sportswear emphasized the concentration camp prisoner look.
“I left my fucking keys at home. Johnny, don’t you have keys to our place?”
“Why would I?” Johnny seemed genuinely bewildered.
“Mom always gives one to the guys she screws. There’s gotta be dozens of keys to our house strewn across the world. Aren’t you up to bat right now?”
“What the hell are you talking about, Aniliina! I just model for your mom.”
“Oh come on. I’m not blind. Never mind, I see the bitch now.”
With that, Aniliina strode off toward the exit, where Meritta was caught up in the crowd. We couldn’t hear their exact exchange over the buzz of conversation, but it was clearly angry.
“Johnny, are you in a relationship with Meritta?” Kaisa asked suddenly, intensely, as if her life depended on his answer.
“Come off it, Kaisa. Of course not. I just—”
A high-pitched scream from Aniliina cut off Johnny’s sentence. “Eat shit, bitch!”
When we turned to look, we saw her with two fists full of Meritta’s hair, pulling as hard as she could. Aniliina’s shirt was stained with punch, as if Meritta had emptied her glass on her daughter. The chatter in the restaurant had ceased, and people stared in bewilderment at the Flöjt domestic dispute, which to a law enforcement officer looked out of hand. Forcefully pushing my way through the crowd, I shook Aniliina free of her mother. The girl was alarmingly light—she couldn’t have weighed more than ninety pounds.
“Get the fuck off me. I’m gonna kill that bitch,” she snarled at me.
“I’m not giving you the keys unless you bring them back,” Meritta hissed.
“Borrow one from one of your man-whores! And you let me go, goddamn it. Who do you think you are?”
“She’s a cop,” Kaisa said surprisingly loudly from just behind me. “Why won’t you bring the keys back, Aniliina?”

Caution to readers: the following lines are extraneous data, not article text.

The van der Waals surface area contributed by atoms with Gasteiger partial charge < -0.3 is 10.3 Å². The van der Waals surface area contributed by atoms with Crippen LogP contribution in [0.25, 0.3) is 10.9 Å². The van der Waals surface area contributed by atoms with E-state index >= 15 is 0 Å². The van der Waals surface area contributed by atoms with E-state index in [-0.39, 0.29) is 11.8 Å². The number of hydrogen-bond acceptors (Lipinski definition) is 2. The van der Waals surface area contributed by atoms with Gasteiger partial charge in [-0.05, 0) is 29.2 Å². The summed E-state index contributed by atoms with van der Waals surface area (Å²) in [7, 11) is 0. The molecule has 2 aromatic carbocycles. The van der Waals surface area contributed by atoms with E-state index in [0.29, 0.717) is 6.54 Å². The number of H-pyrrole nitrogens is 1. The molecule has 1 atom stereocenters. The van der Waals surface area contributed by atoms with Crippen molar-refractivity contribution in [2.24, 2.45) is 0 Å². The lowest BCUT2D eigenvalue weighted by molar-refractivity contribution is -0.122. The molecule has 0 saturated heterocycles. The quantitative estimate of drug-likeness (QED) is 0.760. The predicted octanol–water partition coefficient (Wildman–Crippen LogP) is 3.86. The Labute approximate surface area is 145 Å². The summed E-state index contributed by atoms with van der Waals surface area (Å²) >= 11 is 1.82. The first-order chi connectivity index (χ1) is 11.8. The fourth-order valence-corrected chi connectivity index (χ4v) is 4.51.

“I want to go for a walk in the woods.”
“I’ve got my bike. I’ll take you and I can bring the keys back to Meritta. OK?” Kaisa asked.
“If this pig will let go of me.”
With that I released Aniliina, who was still dripping punch. She put out her hand to receive the keys from her mother, then loped down the stairs with Kaisa trailing after. With a snort, Meritta shrugged, making the heart-shaped copper earring hanging from her left ear bounce, and continued her conversation with the mayor as if nothing had happened.
Suddenly feeling like I didn’t belong, I walked out onto the terrace. The tailing field at the base of the hill glowed an intense copper color in the light of the setting sun, and the small pond in the center sparkled like sweet red wine. The colors were right outof a surrealist painting. Comparatively, the natural colors of the birch trees on the slopes of the hill where the mine buildings stood looked as if they had escaped from another piece of art entirely.
I wondered whether there was anything to what Aniliina said, whether there really was something between Meritta and Johnny. And what if there was? I wasn’t going to be jealous of a crush I had fifteen years ago, was I?
I wondered how much Meritta would charge for the paintings of Johnny. And what Antti would say if I hung one on my wall. Then I started thinking about which wall would be best. Suddenly my old bandmate Jaska appeared at my side.
“Can I offer the sheriff a drink?” he asked, pulling a bottle of cheap vodka out of his antediluvian leather jacket.
“Why not.” Tipping the bottle back, I took a good swig, wondering how many bottles of vodka just like this we had emptied together. “Table vodka”—the absolute cheapest, strongest liquor the state store sold—had always been his drink of choice.
“So, Uncle Jaska, can you tell me why Meritta and Aniliina aren’t getting along?”
Jaska took a gulp from the bottle and wiped his mouth before answering.
“Hard to say which one of them is crazier. Aniliina has that eating disorder, anorexia, I guess. And Meritta has